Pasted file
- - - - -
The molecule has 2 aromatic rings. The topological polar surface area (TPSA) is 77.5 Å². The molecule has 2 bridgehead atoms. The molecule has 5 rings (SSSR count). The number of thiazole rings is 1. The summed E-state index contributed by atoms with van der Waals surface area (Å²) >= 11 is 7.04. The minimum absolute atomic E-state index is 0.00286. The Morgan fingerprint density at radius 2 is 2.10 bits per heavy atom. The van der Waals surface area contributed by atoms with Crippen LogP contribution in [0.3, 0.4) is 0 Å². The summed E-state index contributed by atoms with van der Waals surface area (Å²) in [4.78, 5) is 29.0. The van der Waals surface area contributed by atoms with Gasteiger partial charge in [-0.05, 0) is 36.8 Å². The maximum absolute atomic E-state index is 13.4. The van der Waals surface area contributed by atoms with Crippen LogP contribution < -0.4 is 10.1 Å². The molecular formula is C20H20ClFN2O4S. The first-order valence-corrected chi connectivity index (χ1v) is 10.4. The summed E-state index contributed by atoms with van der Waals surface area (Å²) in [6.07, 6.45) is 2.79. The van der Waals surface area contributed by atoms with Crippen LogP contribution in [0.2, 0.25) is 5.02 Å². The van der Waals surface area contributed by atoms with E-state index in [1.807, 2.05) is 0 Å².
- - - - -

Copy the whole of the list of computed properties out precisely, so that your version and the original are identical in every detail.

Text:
The molecule has 2 aromatic rings. The topological polar surface area (TPSA) is 77.5 Å². The molecule has 2 bridgehead atoms. The molecule has 5 rings (SSSR count). The number of thiazole rings is 1. The summed E-state index contributed by atoms with van der Waals surface area (Å²) >= 11 is 7.04. The minimum absolute atomic E-state index is 0.00286. The Morgan fingerprint density at radius 2 is 2.10 bits per heavy atom. The van der Waals surface area contributed by atoms with Crippen LogP contribution in [0.3, 0.4) is 0 Å². The summed E-state index contributed by atoms with van der Waals surface area (Å²) in [4.78, 5) is 29.0. The van der Waals surface area contributed by atoms with Gasteiger partial charge in [-0.05, 0) is 36.8 Å². The maximum absolute atomic E-state index is 13.4. The van der Waals surface area contributed by atoms with Crippen LogP contribution < -0.4 is 10.1 Å². The molecular formula is C20H20ClFN2O4S. The first-order valence-corrected chi connectivity index (χ1v) is 10.4. The summed E-state index contributed by atoms with van der Waals surface area (Å²) in [6.07, 6.45) is 2.79. The van der Waals surface area contributed by atoms with Crippen LogP contribution in [0.2, 0.25) is 5.02 Å². The van der Waals surface area contributed by atoms with E-state index in [1.807, 2.05) is 0 Å².